“When the parampara system was lost, Arjuna was again selected to rejuvenate it. The acceptance of Arjuna of all that Krishna says should be emulated; then we can understand the essence of Bhagavad-gita, and then only can we understand that Krishna is the Supreme Personality of Godhead.” (Shrila Prabhupada, Bhagavad-gita, 10.14 Purport)
It’s a fine day in the neighborhood. It’s calm and peaceful and the weather is nice. As usual, the morning paper arrives at the door. On this day, the young son picks it up, imitating the actions of the father. They flip through the pages, pretending to be reading. But in fact, they have yet to learn reading and writing. They can only look at the words. If this person spent an entire year looking at the same words, would they suddenly learn how to read? This example can be used to help explain how the parampara system is needed for understanding the king of education that is the Bhagavad-gita.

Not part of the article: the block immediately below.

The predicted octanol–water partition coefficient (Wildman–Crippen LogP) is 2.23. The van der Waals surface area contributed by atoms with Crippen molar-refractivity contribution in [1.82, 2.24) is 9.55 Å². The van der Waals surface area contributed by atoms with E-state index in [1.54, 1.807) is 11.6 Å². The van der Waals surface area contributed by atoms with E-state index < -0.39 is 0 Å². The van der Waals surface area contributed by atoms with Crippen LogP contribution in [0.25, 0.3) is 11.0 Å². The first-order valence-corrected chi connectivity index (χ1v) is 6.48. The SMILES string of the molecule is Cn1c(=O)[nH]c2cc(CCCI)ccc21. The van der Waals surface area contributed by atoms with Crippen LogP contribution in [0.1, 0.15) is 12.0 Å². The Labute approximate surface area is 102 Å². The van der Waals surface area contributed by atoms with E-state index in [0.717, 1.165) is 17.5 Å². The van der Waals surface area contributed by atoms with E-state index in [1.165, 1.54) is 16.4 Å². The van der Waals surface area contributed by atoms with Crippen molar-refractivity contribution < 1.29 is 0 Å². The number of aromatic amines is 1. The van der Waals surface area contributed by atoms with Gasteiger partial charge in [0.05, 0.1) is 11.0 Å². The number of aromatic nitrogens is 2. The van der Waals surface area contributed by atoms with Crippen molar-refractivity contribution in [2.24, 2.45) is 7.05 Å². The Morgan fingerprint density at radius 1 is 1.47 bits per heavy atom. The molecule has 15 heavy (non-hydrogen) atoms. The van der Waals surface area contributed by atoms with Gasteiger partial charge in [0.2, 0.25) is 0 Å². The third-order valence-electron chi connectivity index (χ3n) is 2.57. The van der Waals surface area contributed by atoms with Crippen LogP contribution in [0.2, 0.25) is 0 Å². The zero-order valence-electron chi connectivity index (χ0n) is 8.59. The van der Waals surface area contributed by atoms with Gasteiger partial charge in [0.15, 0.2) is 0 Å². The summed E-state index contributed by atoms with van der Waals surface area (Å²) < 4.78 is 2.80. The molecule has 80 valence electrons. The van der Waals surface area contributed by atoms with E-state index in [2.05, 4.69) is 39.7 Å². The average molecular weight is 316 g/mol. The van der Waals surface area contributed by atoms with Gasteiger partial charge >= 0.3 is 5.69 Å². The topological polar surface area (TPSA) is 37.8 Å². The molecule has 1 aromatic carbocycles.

pavitram idam uttamam
su-sukhaṁ kartum avyayam
“This knowledge is the king of education, the most secret of all secrets. It is the purest knowledge, and because it gives direct perception of the self by realization, it is the perfection of religion. It is everlasting, and it is joyfully performed.” (Lord Krishna, Bhagavad-gita, 9.2)
Today the Bhagavad-gita is merely words, after all. Though originally spoken by Shri Krishna and then heard by Arjuna, in the book form the content is characters and symbols. A person who knows Sanskrit can decode the text and produce the exact same sounds that came out of the mouth of Shri Krishna, but does this mean that they will understand the words?
The question is an interesting one, as the words were put into book form for a reason. Why write something down if you don’t want anyone to read it later on? If I leave a note on the front door telling the delivery man to leave the package at the doorstep, what more is needed? Is further elaboration required? Why is it not the same with the texts of the Vedic tradition? Why are there commentaries included with the translations?